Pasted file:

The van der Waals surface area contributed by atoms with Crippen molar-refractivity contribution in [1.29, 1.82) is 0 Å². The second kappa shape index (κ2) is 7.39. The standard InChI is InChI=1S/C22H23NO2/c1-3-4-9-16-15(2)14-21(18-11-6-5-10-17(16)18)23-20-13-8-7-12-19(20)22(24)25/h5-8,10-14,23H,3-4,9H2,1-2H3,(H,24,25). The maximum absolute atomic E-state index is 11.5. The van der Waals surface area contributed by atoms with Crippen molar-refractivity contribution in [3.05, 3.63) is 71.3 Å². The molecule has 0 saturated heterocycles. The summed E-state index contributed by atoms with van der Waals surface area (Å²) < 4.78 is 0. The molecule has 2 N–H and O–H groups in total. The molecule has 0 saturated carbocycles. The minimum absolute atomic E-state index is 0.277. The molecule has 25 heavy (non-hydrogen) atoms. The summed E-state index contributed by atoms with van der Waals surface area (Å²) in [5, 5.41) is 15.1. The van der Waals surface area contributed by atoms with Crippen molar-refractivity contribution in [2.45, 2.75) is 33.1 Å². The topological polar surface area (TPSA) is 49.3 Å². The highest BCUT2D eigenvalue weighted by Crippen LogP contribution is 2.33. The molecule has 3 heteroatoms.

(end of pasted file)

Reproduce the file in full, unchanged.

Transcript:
The van der Waals surface area contributed by atoms with Crippen molar-refractivity contribution in [1.29, 1.82) is 0 Å². The second kappa shape index (κ2) is 7.39. The standard InChI is InChI=1S/C22H23NO2/c1-3-4-9-16-15(2)14-21(18-11-6-5-10-17(16)18)23-20-13-8-7-12-19(20)22(24)25/h5-8,10-14,23H,3-4,9H2,1-2H3,(H,24,25). The maximum absolute atomic E-state index is 11.5. The van der Waals surface area contributed by atoms with Crippen molar-refractivity contribution in [3.05, 3.63) is 71.3 Å². The molecule has 0 saturated heterocycles. The summed E-state index contributed by atoms with van der Waals surface area (Å²) < 4.78 is 0. The molecule has 2 N–H and O–H groups in total. The molecule has 0 saturated carbocycles. The minimum absolute atomic E-state index is 0.277. The molecule has 25 heavy (non-hydrogen) atoms. The summed E-state index contributed by atoms with van der Waals surface area (Å²) in [5, 5.41) is 15.1. The van der Waals surface area contributed by atoms with Crippen molar-refractivity contribution in [2.45, 2.75) is 33.1 Å². The topological polar surface area (TPSA) is 49.3 Å². The highest BCUT2D eigenvalue weighted by Crippen LogP contribution is 2.33. The molecule has 3 heteroatoms.